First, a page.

I know, I know, Usenet and email are not the new hotness like RSS is but they were designed to do pretty much what people want to do.
    I’ll take tried and true over new and shiny any day.

    In fact, what advantage does RSS have over a mailing list that only lets the owner post the first message? Using e-mail would consolidate messaging and you would be able to take advantage of its filtering, sorting and delivery mechanisms.

    P.S. CoComment is a frightening solution to the problem.

  • Pingback: The blog is dead. Long live the blog! « Neomeme()

  • Hm. I recall when McLuhan said, when something obsolesces, it’s really only just beginning. As Colin cites above, ‘blogging is dead… long live blogging’.

    New media incorporate the old and the old incorporate the new. Usenet threads are somewhat wiki-like, non? The telegraph became the newspaper. The book became the film. The TV becomes the web. VJ’s the new DJ’s redux. The tetrad operates simultaneously, less a product life-cycle.

    Me thinks blogs carry our individual memes in the electronic mind. The residual individual as a thread web co-creator. Conversations represent social tribes and tribalism. Tribes negate residual individuals as unnecessary ‘I’s’ in place of ‘we’. Leaders always assume they’re the ‘we’ in tribes.

    Each medium has its own intrinsic merit. Independent thinking and expressing – shoebox ‘pulpits’ (liberal/conservative blogs, etc), whilst building consensus around shared roles (those democratic compromises for social media to work). Flag this content as (in)appropriate…

    Conversations are ‘speech-based’ anyway, since text is more about exchanging the doctrinal syntax of ‘the printed word’. Hence, with instant IM you get ‘chat’ and gesture as the effect, not typed text. ;-O

    What’s concerning is that blogging will be ‘dead media’ as well as ‘wikis’, and all bygone embodiments of electronic texts when we don’t bother using the ‘alphabet-as-text’ anyway — when opting instead for instant ‘speech-based’ and/or image-based dialog. That’s just an iphone, away and/or a google voicemail, flickring fast…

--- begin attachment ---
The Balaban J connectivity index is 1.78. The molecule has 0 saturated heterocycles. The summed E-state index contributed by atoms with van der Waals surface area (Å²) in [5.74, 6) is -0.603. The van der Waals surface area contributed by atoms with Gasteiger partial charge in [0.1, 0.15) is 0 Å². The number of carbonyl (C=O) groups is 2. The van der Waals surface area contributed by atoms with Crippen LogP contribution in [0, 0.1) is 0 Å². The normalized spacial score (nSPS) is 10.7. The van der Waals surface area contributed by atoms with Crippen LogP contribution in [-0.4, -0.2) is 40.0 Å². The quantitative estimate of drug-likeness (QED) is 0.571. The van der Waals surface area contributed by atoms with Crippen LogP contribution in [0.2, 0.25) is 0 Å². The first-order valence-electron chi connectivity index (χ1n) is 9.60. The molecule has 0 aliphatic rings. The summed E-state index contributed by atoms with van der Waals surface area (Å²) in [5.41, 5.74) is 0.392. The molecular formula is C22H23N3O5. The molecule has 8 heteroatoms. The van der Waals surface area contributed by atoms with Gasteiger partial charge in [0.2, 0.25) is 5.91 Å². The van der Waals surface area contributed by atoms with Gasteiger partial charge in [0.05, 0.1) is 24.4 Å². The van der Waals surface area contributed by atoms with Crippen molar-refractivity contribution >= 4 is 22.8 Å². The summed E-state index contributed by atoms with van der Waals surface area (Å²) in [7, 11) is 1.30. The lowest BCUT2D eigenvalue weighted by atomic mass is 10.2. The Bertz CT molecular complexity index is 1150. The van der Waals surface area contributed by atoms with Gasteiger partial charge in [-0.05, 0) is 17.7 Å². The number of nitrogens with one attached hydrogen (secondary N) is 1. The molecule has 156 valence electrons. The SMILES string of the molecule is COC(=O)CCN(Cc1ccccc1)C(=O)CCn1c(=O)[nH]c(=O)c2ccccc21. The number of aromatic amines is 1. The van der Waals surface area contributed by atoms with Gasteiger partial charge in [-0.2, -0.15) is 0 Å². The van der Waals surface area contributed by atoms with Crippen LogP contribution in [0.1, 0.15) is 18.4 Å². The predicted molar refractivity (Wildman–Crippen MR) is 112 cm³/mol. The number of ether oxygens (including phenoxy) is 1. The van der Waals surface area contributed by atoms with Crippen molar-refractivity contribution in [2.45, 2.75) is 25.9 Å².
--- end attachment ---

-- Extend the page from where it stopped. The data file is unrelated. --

• Hm. I recall when McLuhan said, when something obsolesces, it’s really only just beginning. As Colin cites above, ‘blogging is dead… long live blogging’.

    New media incorporate the old and the old incorporate the new. Usenet threads are somewhat wiki-like, non? The telegraph became the newspaper. The book became the film. The TV becomes the web. VJ’s the new DJ’s redux. The tetrad operates simultaneously, less a product life-cycle.

    Me thinks blogs carry our individual memes in the electronic mind. The residual individual as a thread web co-creator. Conversations represent social tribes and tribalism. Tribes negate residual individuals as unnecessary ‘I’s’ in place of ‘we’. Leaders always assume they’re the ‘we’ in tribes.

    Each medium has its own intrinsic merit. Independent thinking and expressing – shoebox ‘pulpits’ (liberal/conservative blogs, etc), whilst building consensus around shared roles (those democratic compromises for social media to work). Flag this content as (in)appropriate…

    Conversations are ‘speech-based’ anyway, since text is more about exchanging the doctrinal syntax of ‘the printed word’. Hence, with instant IM you get ‘chat’ and gesture as the effect, not typed text. ;-O

    What’s concerning is that blogging will be ‘dead media’ as well as ‘wikis’, and all bygone embodiments of electronic texts when we don’t bother using the ‘alphabet-as-text’ anyway — when opting instead for instant ‘speech-based’ and/or image-based dialog. That’s just an iphone, away and/or a google voicemail, flickring fast…

  • Pingback: Weblog Qjm.be » Blog Archive » Blogs, Dead.()

  • Nice headline, but it reminds me of (with apologies to someone who escapes me right now) “blogs are dead, long live blogging”.

    Blogs introduced the conversational web, and sure, @Fix Usenet its not perfect but neither is MySpace/Facebook/network de jour.

    The evolution is the interesting part, and CoComment for example was an attempt to address the shortcomings, although it got no traction. Its almost like we need the next RSS.

    Nice post btw!